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Declaring War on Algae


RyeGuy411
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I cycled a 10g tank a couple months ago in hopes of adding my TB to it as they breed out in my 7.5g tank.  Once the tank was cycled I added a couple neos as testers, then a few days later a low quality BB. Everything was good until I noticed nasty green thread algae growing on everything, the freaking walls, sponge filter, plants, substrate, its EVERYWHERE! I have been dealing with it by trying to pull it off every few days and it makes no difference.  I figure my light is too strong so I raised my light which has helped to slow it down but it is driving me crazy.  I was going to break down the tank and start over but I have about 20 buces and a bunch of moss that I cant stand scrapping. So I decided to move the shrimp out of the tank, put the moss and buce in a bucket and declare war. I bought API Algae fix and dosed the tank and plants last night. After I follow the directions on the bottle with three treatments I was planning on rinsing the plants and buce really well then soaking overnight in prime and tap water. I was going to do a couple major water changes on the tank, add the plants back then add a couple neos as testers. I was wondering if anyone has tried anything like this or has used AlgaeFix on thread algae. From what I have read it is toxic to shrimp so im hoping I can dilute it enough to make it safe for shrimp again. But it does look like it is effective at this type of algae outbreak and I am willing to try anything to get this crap gone! I am considering a two pronged attack with h2o2 as well. I tried excel originally and that did nothing but kill my fissidens, so that is out of the question.

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Hey Rye-

I used to have a pretty bad case of this type of algae inside my 10G PRL tank. Lighting is definitely going to be the cause.

Firstly, increase the distance between the tank top and light further. I read that you’ve already increased the distance, so if you cannot further increase the distance then you may need to add a sort of tint over the light. Spread the tint evenly out (I can show you a sample of what I did with my T5s when I’m home and can take a photo).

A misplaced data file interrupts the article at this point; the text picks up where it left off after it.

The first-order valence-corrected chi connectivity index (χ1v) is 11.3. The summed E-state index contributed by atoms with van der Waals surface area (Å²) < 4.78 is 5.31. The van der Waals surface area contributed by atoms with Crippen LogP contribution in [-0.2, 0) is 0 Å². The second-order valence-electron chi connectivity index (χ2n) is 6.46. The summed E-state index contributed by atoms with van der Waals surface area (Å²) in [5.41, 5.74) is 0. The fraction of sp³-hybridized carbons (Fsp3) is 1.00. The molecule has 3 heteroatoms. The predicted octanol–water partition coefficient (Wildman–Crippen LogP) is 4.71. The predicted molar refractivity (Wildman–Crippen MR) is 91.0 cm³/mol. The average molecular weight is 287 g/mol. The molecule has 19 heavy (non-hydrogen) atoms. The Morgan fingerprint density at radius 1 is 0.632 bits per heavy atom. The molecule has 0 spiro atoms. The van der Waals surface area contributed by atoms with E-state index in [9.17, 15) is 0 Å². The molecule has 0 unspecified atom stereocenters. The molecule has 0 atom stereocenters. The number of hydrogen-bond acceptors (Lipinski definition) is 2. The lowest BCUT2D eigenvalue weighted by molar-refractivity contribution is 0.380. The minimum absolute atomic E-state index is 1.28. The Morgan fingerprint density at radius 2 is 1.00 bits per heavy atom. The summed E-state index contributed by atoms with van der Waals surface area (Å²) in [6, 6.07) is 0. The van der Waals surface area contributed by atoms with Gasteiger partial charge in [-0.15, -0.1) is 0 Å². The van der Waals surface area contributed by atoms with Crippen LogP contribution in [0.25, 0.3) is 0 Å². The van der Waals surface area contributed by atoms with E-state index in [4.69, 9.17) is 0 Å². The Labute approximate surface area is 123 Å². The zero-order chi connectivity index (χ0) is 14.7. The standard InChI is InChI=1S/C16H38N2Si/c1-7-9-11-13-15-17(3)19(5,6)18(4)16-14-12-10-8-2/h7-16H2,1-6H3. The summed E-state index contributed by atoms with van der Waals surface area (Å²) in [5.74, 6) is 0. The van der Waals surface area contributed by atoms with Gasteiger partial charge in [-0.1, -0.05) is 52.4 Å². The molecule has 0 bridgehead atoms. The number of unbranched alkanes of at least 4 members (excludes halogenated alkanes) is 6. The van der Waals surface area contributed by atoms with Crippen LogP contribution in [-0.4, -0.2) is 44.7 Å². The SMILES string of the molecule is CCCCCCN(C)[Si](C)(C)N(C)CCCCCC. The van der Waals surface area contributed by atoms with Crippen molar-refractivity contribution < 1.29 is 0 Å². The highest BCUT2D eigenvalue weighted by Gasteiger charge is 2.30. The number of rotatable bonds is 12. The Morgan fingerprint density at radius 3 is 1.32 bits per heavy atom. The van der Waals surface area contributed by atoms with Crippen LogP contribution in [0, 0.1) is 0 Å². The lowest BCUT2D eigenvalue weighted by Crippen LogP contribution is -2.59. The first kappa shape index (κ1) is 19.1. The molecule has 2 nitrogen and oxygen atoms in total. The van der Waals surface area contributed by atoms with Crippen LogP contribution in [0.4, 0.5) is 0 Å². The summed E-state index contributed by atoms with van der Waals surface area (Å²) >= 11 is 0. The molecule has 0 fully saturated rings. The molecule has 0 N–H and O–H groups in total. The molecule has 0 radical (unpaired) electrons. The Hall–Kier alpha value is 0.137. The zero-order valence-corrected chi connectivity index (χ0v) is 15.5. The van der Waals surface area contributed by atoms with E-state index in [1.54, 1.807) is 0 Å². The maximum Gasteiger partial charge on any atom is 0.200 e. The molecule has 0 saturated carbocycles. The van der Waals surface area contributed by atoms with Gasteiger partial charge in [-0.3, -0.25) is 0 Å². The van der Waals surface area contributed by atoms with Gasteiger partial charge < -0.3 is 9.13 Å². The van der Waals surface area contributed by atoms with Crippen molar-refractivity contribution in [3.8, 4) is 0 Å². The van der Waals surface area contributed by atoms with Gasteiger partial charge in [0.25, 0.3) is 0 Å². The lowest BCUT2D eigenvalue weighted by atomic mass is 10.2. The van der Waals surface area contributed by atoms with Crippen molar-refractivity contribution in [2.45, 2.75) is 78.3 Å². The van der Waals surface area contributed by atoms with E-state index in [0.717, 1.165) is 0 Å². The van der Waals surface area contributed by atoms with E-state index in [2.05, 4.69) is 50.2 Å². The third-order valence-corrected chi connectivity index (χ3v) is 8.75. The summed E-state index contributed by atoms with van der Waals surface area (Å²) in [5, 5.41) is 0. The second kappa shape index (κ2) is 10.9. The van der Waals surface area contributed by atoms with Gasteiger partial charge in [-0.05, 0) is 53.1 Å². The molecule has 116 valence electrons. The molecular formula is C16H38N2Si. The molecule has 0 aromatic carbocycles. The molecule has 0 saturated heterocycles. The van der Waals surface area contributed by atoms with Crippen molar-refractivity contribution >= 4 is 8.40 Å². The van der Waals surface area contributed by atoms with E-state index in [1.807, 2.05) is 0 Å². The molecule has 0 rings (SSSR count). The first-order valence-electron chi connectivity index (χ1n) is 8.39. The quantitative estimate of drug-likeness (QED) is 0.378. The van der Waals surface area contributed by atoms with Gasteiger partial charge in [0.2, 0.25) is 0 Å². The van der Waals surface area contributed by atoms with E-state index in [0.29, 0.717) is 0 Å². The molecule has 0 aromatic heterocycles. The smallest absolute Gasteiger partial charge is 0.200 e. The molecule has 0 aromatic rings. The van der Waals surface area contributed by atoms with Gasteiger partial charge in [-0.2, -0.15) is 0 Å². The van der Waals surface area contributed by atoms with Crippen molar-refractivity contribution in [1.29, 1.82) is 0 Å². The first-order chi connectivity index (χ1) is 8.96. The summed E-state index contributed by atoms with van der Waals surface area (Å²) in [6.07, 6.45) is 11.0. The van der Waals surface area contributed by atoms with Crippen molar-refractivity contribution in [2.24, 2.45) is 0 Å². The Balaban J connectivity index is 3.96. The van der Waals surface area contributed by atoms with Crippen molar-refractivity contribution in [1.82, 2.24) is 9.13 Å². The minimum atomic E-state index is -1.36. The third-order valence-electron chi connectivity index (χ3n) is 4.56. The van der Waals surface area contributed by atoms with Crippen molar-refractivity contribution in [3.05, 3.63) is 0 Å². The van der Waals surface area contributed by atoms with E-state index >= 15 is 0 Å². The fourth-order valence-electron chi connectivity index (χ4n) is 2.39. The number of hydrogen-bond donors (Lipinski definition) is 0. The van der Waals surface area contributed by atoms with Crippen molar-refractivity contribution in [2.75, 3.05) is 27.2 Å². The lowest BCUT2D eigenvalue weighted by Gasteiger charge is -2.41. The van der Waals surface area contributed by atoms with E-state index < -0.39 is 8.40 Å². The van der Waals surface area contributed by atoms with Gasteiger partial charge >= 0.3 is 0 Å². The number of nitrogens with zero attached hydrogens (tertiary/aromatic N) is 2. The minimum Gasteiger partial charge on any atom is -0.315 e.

Secondly, clean the tank as much as you can. Using a toothbrush clean the algae on the surfaces of the tank. Then using a small airline hose, start sucking out the pieces and bits of the algae that has fallen and settled on the surface of the gravel.

Lastly, perform these waterchanges for the next few weeks. Do this frequently to prevent new algae from growing. By reducing the intensity of the light it will slow/halt the growth of new algae.

Eventually the tank will balance and the algae is disappear. You probably will avoid swapping out the substrate and start the cycling process again. I’m always cautious of adding algaecides to my tank as I do not know the extent it will have on my shrimps. You can never be too sure on the residuals of a chemical nuke.

I think there are a few members here who has adopted the MK-Breed approach and methodology whereas they will cycle with their lights on for 24/7 and cultivate algae in massive amounts. I believe they’ve reported massive success with breeding as their shrimps utilize the algae as a food source (either directly or the microbes growing on the algae). I’m unsure if they reduce the amount of algae growing inside their tanks when it’s cycled but I believe they can chime in and provide great assistance on this subject.

MK-BreedERs out there! ShrimpSpoters need further assistance. :D

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On SD's advice I actually am buying new lights for both my tanks to reduce the lighting intensity.  I also bought a diffuser panel for flourescent drop ceiling fixtures which I have cut to size for the top of both my tanks.  So after my chemical treatments consisting of AlgaeFix, And H2o2 and blackout, I will have a new lower intensity light raised up as high as I can get it with a diffuser. I am hoping that the combination of all these things will keep the algae from coming back.

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please put some clear pictures with the problems you have. there are 8000 species algae, it would be better to see all that by ourselves in order to give you a fair opinion;

 

please put pictures and wirte us how the light is working (as lighting program, how many hours and when)

 

as water chemistry the most important values to know are pH, KH, PO4, NO3 and conductivity.

 

when we see all that, i will give my personal opinion on it.